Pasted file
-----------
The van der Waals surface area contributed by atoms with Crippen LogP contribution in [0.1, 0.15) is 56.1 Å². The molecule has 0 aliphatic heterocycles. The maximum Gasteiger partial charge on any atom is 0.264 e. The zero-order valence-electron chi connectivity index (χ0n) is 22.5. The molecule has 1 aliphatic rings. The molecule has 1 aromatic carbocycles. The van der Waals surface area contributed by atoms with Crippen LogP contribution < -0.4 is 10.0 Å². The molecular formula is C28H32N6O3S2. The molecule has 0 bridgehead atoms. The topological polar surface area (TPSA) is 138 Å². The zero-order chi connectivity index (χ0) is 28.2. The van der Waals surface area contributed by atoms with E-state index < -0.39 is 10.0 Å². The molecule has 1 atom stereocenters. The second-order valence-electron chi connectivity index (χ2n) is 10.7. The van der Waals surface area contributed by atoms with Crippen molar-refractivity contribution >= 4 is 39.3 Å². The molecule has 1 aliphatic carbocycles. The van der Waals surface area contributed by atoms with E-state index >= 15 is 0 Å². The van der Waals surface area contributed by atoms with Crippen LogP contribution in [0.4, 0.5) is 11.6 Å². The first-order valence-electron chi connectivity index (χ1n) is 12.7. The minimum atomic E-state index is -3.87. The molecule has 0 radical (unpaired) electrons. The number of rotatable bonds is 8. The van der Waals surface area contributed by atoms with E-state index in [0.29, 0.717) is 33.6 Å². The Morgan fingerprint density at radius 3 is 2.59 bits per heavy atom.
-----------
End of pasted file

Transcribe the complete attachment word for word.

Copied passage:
The van der Waals surface area contributed by atoms with Crippen LogP contribution in [0.1, 0.15) is 56.1 Å². The molecule has 0 aliphatic heterocycles. The maximum Gasteiger partial charge on any atom is 0.264 e. The zero-order valence-electron chi connectivity index (χ0n) is 22.5. The molecule has 1 aliphatic rings. The molecule has 1 aromatic carbocycles. The van der Waals surface area contributed by atoms with Crippen LogP contribution < -0.4 is 10.0 Å². The molecular formula is C28H32N6O3S2. The molecule has 0 bridgehead atoms. The topological polar surface area (TPSA) is 138 Å². The zero-order chi connectivity index (χ0) is 28.2. The van der Waals surface area contributed by atoms with E-state index < -0.39 is 10.0 Å². The molecule has 1 atom stereocenters. The second-order valence-electron chi connectivity index (χ2n) is 10.7. The van der Waals surface area contributed by atoms with Crippen molar-refractivity contribution >= 4 is 39.3 Å². The molecule has 1 aliphatic carbocycles. The van der Waals surface area contributed by atoms with E-state index >= 15 is 0 Å². The van der Waals surface area contributed by atoms with Crippen LogP contribution in [0.4, 0.5) is 11.6 Å². The first-order valence-electron chi connectivity index (χ1n) is 12.7. The minimum atomic E-state index is -3.87. The molecule has 0 radical (unpaired) electrons. The number of rotatable bonds is 8. The van der Waals surface area contributed by atoms with E-state index in [0.29, 0.717) is 33.6 Å². The Morgan fingerprint density at radius 3 is 2.59 bits per heavy atom.